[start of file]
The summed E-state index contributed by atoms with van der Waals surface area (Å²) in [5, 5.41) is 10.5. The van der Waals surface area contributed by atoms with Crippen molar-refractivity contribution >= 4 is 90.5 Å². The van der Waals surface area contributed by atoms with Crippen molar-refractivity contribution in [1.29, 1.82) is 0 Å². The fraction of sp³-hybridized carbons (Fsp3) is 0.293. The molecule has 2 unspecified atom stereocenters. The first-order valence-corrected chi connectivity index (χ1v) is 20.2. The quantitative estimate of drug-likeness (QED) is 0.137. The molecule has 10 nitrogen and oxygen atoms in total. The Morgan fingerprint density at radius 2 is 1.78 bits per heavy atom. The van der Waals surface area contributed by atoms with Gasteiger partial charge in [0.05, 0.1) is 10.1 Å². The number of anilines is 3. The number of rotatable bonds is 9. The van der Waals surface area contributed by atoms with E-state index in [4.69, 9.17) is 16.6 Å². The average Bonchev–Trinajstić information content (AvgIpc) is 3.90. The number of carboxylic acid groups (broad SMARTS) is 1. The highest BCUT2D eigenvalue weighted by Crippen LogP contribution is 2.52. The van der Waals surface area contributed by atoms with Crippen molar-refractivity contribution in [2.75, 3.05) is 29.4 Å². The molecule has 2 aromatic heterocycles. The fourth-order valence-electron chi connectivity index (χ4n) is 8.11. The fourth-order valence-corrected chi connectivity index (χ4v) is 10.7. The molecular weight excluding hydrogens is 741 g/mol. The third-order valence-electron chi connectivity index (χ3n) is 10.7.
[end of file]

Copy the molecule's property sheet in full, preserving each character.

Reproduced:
The summed E-state index contributed by atoms with van der Waals surface area (Å²) in [5, 5.41) is 10.5. The van der Waals surface area contributed by atoms with Crippen molar-refractivity contribution >= 4 is 90.5 Å². The van der Waals surface area contributed by atoms with Crippen molar-refractivity contribution in [1.29, 1.82) is 0 Å². The fraction of sp³-hybridized carbons (Fsp3) is 0.293. The molecule has 2 unspecified atom stereocenters. The first-order valence-corrected chi connectivity index (χ1v) is 20.2. The quantitative estimate of drug-likeness (QED) is 0.137. The molecule has 10 nitrogen and oxygen atoms in total. The Morgan fingerprint density at radius 2 is 1.78 bits per heavy atom. The van der Waals surface area contributed by atoms with Gasteiger partial charge in [0.05, 0.1) is 10.1 Å². The number of anilines is 3. The number of rotatable bonds is 9. The van der Waals surface area contributed by atoms with E-state index in [4.69, 9.17) is 16.6 Å². The average Bonchev–Trinajstić information content (AvgIpc) is 3.90. The number of carboxylic acid groups (broad SMARTS) is 1. The highest BCUT2D eigenvalue weighted by Crippen LogP contribution is 2.52. The van der Waals surface area contributed by atoms with Crippen molar-refractivity contribution in [2.75, 3.05) is 29.4 Å². The molecule has 2 aromatic heterocycles. The fourth-order valence-electron chi connectivity index (χ4n) is 8.11. The fourth-order valence-corrected chi connectivity index (χ4v) is 10.7. The molecular weight excluding hydrogens is 741 g/mol. The third-order valence-electron chi connectivity index (χ3n) is 10.7.